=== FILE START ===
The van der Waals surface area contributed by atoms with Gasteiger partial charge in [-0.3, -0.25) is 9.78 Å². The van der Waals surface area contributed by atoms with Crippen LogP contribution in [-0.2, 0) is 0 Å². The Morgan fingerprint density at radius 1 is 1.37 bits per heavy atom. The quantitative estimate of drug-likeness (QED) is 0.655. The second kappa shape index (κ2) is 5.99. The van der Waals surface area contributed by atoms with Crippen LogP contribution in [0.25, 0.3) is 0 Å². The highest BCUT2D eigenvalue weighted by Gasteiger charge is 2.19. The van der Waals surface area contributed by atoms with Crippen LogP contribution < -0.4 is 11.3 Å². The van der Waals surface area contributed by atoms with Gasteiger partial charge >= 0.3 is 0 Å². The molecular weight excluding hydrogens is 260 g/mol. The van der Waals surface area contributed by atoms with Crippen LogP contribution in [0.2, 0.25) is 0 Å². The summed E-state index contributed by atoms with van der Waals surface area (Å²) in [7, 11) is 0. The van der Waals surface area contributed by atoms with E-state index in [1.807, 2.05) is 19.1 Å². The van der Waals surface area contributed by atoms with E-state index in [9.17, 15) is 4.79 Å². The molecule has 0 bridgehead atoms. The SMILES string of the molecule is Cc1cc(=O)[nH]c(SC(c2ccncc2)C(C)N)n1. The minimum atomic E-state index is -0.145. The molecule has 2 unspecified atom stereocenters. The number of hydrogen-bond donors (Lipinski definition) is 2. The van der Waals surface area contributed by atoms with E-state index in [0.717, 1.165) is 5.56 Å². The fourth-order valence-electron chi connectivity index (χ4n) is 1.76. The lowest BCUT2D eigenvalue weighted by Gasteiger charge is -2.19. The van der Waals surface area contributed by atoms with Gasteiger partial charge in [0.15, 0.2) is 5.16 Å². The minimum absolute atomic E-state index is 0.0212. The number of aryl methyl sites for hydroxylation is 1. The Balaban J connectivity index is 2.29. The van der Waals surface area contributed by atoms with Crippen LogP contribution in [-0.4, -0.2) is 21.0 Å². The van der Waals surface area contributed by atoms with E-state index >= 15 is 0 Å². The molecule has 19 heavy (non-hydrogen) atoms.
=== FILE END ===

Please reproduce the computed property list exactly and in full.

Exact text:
The van der Waals surface area contributed by atoms with Gasteiger partial charge in [-0.3, -0.25) is 9.78 Å². The van der Waals surface area contributed by atoms with Crippen LogP contribution in [-0.2, 0) is 0 Å². The Morgan fingerprint density at radius 1 is 1.37 bits per heavy atom. The quantitative estimate of drug-likeness (QED) is 0.655. The second kappa shape index (κ2) is 5.99. The van der Waals surface area contributed by atoms with Crippen LogP contribution in [0.25, 0.3) is 0 Å². The highest BCUT2D eigenvalue weighted by Gasteiger charge is 2.19. The van der Waals surface area contributed by atoms with Crippen LogP contribution < -0.4 is 11.3 Å². The van der Waals surface area contributed by atoms with Gasteiger partial charge >= 0.3 is 0 Å². The molecular weight excluding hydrogens is 260 g/mol. The van der Waals surface area contributed by atoms with Crippen LogP contribution in [0.2, 0.25) is 0 Å². The summed E-state index contributed by atoms with van der Waals surface area (Å²) in [7, 11) is 0. The van der Waals surface area contributed by atoms with E-state index in [1.807, 2.05) is 19.1 Å². The van der Waals surface area contributed by atoms with E-state index in [9.17, 15) is 4.79 Å². The molecule has 0 bridgehead atoms. The SMILES string of the molecule is Cc1cc(=O)[nH]c(SC(c2ccncc2)C(C)N)n1. The minimum atomic E-state index is -0.145. The molecule has 2 unspecified atom stereocenters. The number of hydrogen-bond donors (Lipinski definition) is 2. The van der Waals surface area contributed by atoms with E-state index in [0.717, 1.165) is 5.56 Å². The fourth-order valence-electron chi connectivity index (χ4n) is 1.76. The lowest BCUT2D eigenvalue weighted by Gasteiger charge is -2.19. The van der Waals surface area contributed by atoms with Gasteiger partial charge in [0.15, 0.2) is 5.16 Å². The minimum absolute atomic E-state index is 0.0212. The number of aryl methyl sites for hydroxylation is 1. The Balaban J connectivity index is 2.29. The van der Waals surface area contributed by atoms with Crippen LogP contribution in [-0.4, -0.2) is 21.0 Å². The van der Waals surface area contributed by atoms with E-state index >= 15 is 0 Å². The molecule has 19 heavy (non-hydrogen) atoms.